The message of the Gospel of Christ could be encapsulated in a few adjectives, such as: love (Charity), repentance, forgiveness and service. But how should we forgive? Should we follow the example of God, who promises his saints that when they repent he will remember those sins no more (D&C 58:42). The Church as an institution does not seem to think so as it seems to have a pretty good memory when it comes to the sins of its members. Is this consistent with the Gospel message?
The reason I highlight this is because there are certain callings within the Church that make it impossible, or at least very unlikely, for you to have if you have been involved in certain activities. I am sure that these people do not seek for these types of callings. I highlight this as an apparent ‘inconsistency’ between scripture and practice. For example, over the years there has been some flip-flopping on the issue of Divorce and being a Bishop. It seems that with current levels of divorce so high that the Church can no longer not have those people as possible candidates, when in the past they have made that restriction.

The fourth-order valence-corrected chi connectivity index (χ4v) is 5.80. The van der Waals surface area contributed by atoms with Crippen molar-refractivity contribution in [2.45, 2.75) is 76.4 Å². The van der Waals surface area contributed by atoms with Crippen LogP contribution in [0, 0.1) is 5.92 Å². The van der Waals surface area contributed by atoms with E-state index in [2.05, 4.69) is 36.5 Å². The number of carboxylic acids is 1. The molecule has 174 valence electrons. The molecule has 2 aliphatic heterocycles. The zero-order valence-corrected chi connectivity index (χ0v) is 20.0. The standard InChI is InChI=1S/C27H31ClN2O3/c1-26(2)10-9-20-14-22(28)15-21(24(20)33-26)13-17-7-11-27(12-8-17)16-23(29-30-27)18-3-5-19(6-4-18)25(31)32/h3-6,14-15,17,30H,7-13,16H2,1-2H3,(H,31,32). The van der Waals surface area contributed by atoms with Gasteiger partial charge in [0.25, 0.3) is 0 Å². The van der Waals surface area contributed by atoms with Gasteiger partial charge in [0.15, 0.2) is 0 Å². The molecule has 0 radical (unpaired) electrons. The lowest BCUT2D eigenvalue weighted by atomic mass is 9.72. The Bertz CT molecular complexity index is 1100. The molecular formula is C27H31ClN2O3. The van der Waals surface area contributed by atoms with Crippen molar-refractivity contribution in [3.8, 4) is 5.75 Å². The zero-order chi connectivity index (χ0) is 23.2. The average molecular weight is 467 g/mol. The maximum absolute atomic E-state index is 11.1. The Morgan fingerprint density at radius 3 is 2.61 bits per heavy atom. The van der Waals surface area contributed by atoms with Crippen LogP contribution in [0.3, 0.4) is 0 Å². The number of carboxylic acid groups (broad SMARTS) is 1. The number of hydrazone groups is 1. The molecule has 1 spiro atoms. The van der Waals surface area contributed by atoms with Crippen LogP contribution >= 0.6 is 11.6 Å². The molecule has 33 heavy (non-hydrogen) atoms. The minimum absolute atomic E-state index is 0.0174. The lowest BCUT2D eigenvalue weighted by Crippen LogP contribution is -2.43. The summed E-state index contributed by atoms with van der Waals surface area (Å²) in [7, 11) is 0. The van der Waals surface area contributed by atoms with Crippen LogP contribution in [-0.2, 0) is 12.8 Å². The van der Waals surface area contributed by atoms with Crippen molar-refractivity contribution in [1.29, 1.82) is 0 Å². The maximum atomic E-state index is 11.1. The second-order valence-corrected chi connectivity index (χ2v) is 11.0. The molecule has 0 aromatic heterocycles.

Any records of Church disciplinary councils are kept at Church headquarters (they are destroyed after a short-time in the local areas) presumably so that callings that need to be ratified by the First Presidency or Quorum of the Twelve can check to see if there are any issues. Further if an individual commits some sins then these become annotated permantly on your membership record. An example here is being involved in child abuse or pornography. This means that you cannot have callings with children.
How far then does forgiveness go?
Are there cases when this type of policy is justifiable? If so which?
If we believe in true repentance why does the Church need to check their past, presumably because they want to see if they are likely to do something again in the future? Is this faulty reasoning?